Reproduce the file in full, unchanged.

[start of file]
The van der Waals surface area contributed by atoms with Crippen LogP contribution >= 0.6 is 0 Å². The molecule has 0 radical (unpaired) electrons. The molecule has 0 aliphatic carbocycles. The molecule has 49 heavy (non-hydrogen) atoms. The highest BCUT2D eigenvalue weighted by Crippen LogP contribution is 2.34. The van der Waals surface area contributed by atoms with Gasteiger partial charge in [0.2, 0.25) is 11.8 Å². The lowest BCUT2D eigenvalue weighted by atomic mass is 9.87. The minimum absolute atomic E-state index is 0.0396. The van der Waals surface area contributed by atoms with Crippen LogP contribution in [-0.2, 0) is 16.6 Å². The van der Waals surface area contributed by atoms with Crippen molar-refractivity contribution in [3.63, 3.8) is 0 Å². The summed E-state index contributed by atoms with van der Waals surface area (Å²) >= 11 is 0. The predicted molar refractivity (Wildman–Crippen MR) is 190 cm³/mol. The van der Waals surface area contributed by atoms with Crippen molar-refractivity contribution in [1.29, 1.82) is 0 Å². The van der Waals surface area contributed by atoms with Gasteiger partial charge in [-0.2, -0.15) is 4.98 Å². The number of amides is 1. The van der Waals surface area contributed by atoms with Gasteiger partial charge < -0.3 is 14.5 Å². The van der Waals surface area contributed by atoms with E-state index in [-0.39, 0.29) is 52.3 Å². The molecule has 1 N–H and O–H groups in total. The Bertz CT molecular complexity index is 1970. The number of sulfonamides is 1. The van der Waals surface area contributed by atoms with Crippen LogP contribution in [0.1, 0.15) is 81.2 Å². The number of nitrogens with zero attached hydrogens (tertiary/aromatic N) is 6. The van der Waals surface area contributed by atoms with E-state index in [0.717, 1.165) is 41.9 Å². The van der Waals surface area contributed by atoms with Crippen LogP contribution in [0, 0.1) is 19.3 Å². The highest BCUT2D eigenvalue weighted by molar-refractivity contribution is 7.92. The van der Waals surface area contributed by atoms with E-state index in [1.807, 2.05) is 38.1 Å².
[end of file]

The van der Waals surface area contributed by atoms with Crippen LogP contribution >= 0.6 is 0 Å². The molecule has 0 radical (unpaired) electrons. The molecule has 0 aliphatic carbocycles. The molecule has 49 heavy (non-hydrogen) atoms. The highest BCUT2D eigenvalue weighted by Crippen LogP contribution is 2.34. The van der Waals surface area contributed by atoms with Gasteiger partial charge in [0.2, 0.25) is 11.8 Å². The lowest BCUT2D eigenvalue weighted by atomic mass is 9.87. The minimum absolute atomic E-state index is 0.0396. The van der Waals surface area contributed by atoms with Crippen LogP contribution in [-0.2, 0) is 16.6 Å². The van der Waals surface area contributed by atoms with Crippen molar-refractivity contribution in [3.63, 3.8) is 0 Å². The summed E-state index contributed by atoms with van der Waals surface area (Å²) >= 11 is 0. The predicted molar refractivity (Wildman–Crippen MR) is 190 cm³/mol. The van der Waals surface area contributed by atoms with Crippen molar-refractivity contribution in [1.29, 1.82) is 0 Å². The van der Waals surface area contributed by atoms with Gasteiger partial charge in [-0.2, -0.15) is 4.98 Å². The number of amides is 1. The van der Waals surface area contributed by atoms with Gasteiger partial charge < -0.3 is 14.5 Å². The van der Waals surface area contributed by atoms with E-state index in [-0.39, 0.29) is 52.3 Å². The molecule has 1 N–H and O–H groups in total. The Bertz CT molecular complexity index is 1970. The number of sulfonamides is 1. The van der Waals surface area contributed by atoms with Crippen LogP contribution in [0.1, 0.15) is 81.2 Å². The number of nitrogens with zero attached hydrogens (tertiary/aromatic N) is 6. The van der Waals surface area contributed by atoms with E-state index in [0.717, 1.165) is 41.9 Å². The van der Waals surface area contributed by atoms with Crippen LogP contribution in [0, 0.1) is 19.3 Å². The highest BCUT2D eigenvalue weighted by molar-refractivity contribution is 7.92. The van der Waals surface area contributed by atoms with E-state index in [1.807, 2.05) is 38.1 Å².